Imagine you’re a student in my Aquatic Ecology class, on a field trip to a site not far from the town of Lake Park. As we enter the site, I implore you to “step carefully, the footing is tricky.” We slowly gather just inside, I pause dramatically after everyone quiets, and…I jump into the air.
And you find yourself bobbing up and down, as if on a waterbed mattress during a pillow fight.
Now that I have your attention (!!), I start asking questions: what do you see (watery fibrous material underfoot), smell (a stink like rotten eggs), and feel (unstable “ground,” like a floating sponge). Your senses don’t lie: this is a pile of dead plants (peat), built up over thousands of years, and floating in water. It is…a quaking fen.
The “quaking” part is obvious, but what is a “fen,” exactly? Is it like a bog? Yes: they are both wetlands accumulating peat (undecomposed organic matter) and have unusual water chemistry. In the fen, water comes out of the ground carrying lots of minerals dissolved in it, and it is usually fairly alkaline (remember chemistry? pH above 7.0). Nutrients like nitrogen are in the normal range for ecosystems. The plants are often grass-like sedges and certain wildflowers.
A bog, in contrast, has much different water chemistry, and different plants growing within. There is only one bog in Iowa…or maybe, zero? That’s a blog post for another day.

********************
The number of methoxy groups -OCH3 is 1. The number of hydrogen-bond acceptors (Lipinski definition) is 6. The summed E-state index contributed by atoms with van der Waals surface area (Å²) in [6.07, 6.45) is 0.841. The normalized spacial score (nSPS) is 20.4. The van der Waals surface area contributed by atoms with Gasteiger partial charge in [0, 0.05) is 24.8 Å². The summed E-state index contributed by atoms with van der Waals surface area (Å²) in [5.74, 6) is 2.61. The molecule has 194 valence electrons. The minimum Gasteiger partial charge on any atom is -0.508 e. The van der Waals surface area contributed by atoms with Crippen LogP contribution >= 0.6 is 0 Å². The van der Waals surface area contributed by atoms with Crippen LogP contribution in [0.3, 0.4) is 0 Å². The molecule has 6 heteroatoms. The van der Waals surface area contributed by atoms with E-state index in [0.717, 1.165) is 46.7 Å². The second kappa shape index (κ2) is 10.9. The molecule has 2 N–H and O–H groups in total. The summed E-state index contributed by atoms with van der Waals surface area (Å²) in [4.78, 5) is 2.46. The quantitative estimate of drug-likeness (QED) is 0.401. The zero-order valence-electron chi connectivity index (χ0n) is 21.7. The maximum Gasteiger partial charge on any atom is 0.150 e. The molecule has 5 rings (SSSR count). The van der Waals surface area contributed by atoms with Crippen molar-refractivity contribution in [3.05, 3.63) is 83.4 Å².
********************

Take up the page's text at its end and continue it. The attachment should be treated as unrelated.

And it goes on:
As often happens in a wetland, I marvel at how water moves through the system. Here, the soggy peat mat is perched more than 20 feet higher than the surface of the adjacent Silver Lake. A past researcher stuck a pipe into this peat mat, and water overflowed from the top of the pipe—six feet above the surface of the peat. Clearly, the water is under a great deal of pressure, presumably caused by gravity pushing down on the groundwater from nearby slopes. Geologists have noted a highly permeable “sand lens” running to the fen—water can move through this lens almost like it’s flowing in a pipe. It hits this spot and wells up…thereby supporting a unique plant community. And it has done so for thousands of years: researchers have studied the peat, noting it has accumulated slowly but surely.
“But Paul,” you say. “Aren’t plants biodegradable? Why don’t they decompose? Why do they build up year-after-year?” That takes us back to the water, and the stinky smell. Our noses are great at detecting the odor of reduced sulfur (hydrogen sulfide), and it tells us we have an environment in the peat essentially devoid of oxygen, with a buildup of toxic chemicals. In essence, this smelly water acts as a preservative. And so the peat doesn’t break down—it keeps accumulating.
This is one of my favorite places to visit in all of Iowa. If you bring a friend when you visit, steal my tradition for introducing Silver Lake Fen, and give ’em a good bounce for me!